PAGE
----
LL—What expectations or goals do you have for yourself ten years from now?

JM—I hope I have my own swimming pool in ten years. Hopefully with a view. Other than that, I hope I’ve continued to make new work without retreading too many ideas. Definitely want to be making more narrative film work by ten years from now.

LL—Who is your biggest fan?

JM—Hmmmmm… at this point probably me still. I’m still having to believe in myself more than anyone else does. But the good news about that is I am genuinely pretty stoked. I think I’m making some cool stuff. Having fans is a wild new part of my life though. It’s really cool because kids in art school have shown me paintings they’ve made of my photos. Blows my mind that that happens. To go back to your previous question, maybe in ten years from now I’ll be able to say in earnest, “This one’s for the fans,” while embarking on a new project.

LL—Whose biggest fan are you?

JM—Whoever is playing that synthesizer in Africa by Toto. I’m that person’s biggest fan for sure. One time I karaoke’d that song and only performed the synth part.

LL—We both celebrated the New Year in Berlin, which is funny because that’s also where I met and got to know The Lab Magazine last Summer. Does traveling influence you as an artist? Are you inspired by the places you go, or do you think your work would look about the same no matter where you created it?

JM—I think location means everything. I think I use pastels so much because they’re everywhere in LA. This city’s a big Easter egg because everything’s so sun bleached. I love the effect of traveling on my brain. Just seeing all the different ways people are thinking about the same problems, it lets you grow. I have a script in my mind I could only do in Berlin, that wouldn’t even make an ounce of sense to film in LA.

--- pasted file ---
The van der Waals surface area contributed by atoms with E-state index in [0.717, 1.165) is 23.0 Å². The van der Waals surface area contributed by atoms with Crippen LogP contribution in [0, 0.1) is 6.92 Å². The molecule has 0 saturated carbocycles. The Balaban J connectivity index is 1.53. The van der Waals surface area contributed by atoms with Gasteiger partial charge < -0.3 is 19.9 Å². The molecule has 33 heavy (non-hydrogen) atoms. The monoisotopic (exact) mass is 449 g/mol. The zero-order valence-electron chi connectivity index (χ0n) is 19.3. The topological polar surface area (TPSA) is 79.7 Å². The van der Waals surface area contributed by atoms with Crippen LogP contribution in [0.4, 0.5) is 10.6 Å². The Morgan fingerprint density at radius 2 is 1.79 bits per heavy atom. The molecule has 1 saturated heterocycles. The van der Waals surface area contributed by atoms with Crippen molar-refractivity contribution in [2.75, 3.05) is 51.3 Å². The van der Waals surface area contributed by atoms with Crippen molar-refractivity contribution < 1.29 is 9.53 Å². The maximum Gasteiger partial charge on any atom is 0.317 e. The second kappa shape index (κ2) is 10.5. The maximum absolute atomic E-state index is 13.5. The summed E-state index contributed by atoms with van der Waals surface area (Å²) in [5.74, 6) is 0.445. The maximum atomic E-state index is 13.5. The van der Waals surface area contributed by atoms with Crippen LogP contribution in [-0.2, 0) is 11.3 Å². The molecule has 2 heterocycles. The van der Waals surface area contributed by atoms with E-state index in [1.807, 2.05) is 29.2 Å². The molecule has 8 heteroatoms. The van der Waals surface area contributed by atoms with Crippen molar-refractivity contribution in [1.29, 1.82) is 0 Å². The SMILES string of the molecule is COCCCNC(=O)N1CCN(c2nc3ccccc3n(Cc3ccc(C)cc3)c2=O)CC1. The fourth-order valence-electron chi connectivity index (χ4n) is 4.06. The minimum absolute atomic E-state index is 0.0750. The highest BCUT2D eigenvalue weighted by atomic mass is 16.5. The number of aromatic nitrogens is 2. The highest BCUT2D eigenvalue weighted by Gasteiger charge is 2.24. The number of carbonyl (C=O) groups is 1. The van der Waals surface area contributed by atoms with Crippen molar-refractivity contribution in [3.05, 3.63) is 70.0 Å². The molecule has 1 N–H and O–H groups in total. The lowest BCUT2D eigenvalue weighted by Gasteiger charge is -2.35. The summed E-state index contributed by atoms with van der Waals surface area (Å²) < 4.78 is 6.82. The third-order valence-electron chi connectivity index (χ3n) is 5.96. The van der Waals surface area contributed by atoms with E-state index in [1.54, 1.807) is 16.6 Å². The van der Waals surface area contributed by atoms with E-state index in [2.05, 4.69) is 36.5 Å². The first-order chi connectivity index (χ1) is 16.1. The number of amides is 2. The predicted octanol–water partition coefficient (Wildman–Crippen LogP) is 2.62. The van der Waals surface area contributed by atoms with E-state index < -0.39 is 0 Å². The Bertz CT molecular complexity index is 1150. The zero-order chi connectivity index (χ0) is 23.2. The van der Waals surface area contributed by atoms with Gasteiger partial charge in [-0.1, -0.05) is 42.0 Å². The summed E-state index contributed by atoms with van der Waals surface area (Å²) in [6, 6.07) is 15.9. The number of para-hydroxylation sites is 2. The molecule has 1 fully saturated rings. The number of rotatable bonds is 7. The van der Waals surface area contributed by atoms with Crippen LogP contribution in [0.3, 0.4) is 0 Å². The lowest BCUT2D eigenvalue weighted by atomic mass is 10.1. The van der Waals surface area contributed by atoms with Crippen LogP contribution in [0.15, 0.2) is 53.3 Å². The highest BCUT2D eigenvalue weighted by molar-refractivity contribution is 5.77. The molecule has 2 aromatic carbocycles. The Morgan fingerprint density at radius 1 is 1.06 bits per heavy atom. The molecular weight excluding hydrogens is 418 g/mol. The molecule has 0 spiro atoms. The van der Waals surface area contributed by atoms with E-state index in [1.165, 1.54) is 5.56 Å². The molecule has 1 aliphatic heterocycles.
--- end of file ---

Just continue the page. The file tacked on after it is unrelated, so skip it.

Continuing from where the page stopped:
LL—Your work exudes happiness and positivity, which is what draws myself and probably a lot of others to it – but do you have bad days? Are you ever bummed?

JM—Oftentimes bummed. Life is a really hard thing. It’s way more failure than success. But at the same time I’m pretty much always excited because who knows what could happen next? I always think things will get better, because you can control your future a little easier than the present through work and planning. I think the good things you feel from my work are me working through the bad things, and trying to remind myself that the future is still open and hasn’t been decided. Which is the best thought.

I have days that don’t go very well. But for the most part I really like my life. I found a line of work that leaves me really satisfied, and that’s the best. I love making things. There are times when money is way tighter than I want it to be, or a friend’s being a jerk, or I am, or I get in a bike crash, or heartbroken, or the news I read is all oppressively awful, and those things, but I also get to be a human, which is crazy. Really, really crazy.

LL—What gets you through those bad moments?

JM—Work, friends, smooching, and whiskey.

LL—Do you have any doubts?

JM—No, I’m blinded by my ambition.

LL—So you direct films, and shoot photos, but you also paint murals. Are there other mediums you’re interested in working on as well?

JM—Someday I’m going to design wallpaper. I’d also like to direct plays.

LL—You had a Kickstarter project get funded. How’s that project coming along?

JM—It’s a slow go, but we’re making headway.

LL—Can you talk about any other projects you have coming up?

JM—I’m about to put out a new zine called LAtopia, a collection of portraits I’ve taken of friends in some of my favorite places in Los Angeles over the last three years. Hopefully it will be out mid-spring sometime.